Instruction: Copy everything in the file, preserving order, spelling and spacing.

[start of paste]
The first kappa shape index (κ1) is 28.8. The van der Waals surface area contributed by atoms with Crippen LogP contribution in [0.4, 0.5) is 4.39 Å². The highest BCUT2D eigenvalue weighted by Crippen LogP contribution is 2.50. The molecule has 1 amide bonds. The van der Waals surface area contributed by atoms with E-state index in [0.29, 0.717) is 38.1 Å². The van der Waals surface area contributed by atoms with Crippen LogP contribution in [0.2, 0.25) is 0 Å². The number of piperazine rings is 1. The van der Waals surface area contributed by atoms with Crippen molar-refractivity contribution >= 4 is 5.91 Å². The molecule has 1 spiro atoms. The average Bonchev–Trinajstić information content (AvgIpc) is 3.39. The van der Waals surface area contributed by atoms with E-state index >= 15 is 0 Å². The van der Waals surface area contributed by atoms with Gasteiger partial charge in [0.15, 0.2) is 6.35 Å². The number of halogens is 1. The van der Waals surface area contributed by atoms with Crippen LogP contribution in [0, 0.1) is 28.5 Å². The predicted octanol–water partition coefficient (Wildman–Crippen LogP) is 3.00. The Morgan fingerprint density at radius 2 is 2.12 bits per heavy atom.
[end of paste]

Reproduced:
The first kappa shape index (κ1) is 28.8. The van der Waals surface area contributed by atoms with Crippen LogP contribution in [0.4, 0.5) is 4.39 Å². The highest BCUT2D eigenvalue weighted by Crippen LogP contribution is 2.50. The molecule has 1 amide bonds. The van der Waals surface area contributed by atoms with E-state index in [0.29, 0.717) is 38.1 Å². The van der Waals surface area contributed by atoms with Crippen LogP contribution in [0.2, 0.25) is 0 Å². The number of piperazine rings is 1. The van der Waals surface area contributed by atoms with Crippen molar-refractivity contribution >= 4 is 5.91 Å². The molecule has 1 spiro atoms. The average Bonchev–Trinajstić information content (AvgIpc) is 3.39. The van der Waals surface area contributed by atoms with E-state index >= 15 is 0 Å². The van der Waals surface area contributed by atoms with Gasteiger partial charge in [0.15, 0.2) is 6.35 Å². The number of halogens is 1. The van der Waals surface area contributed by atoms with Crippen LogP contribution in [0, 0.1) is 28.5 Å². The predicted octanol–water partition coefficient (Wildman–Crippen LogP) is 3.00. The Morgan fingerprint density at radius 2 is 2.12 bits per heavy atom.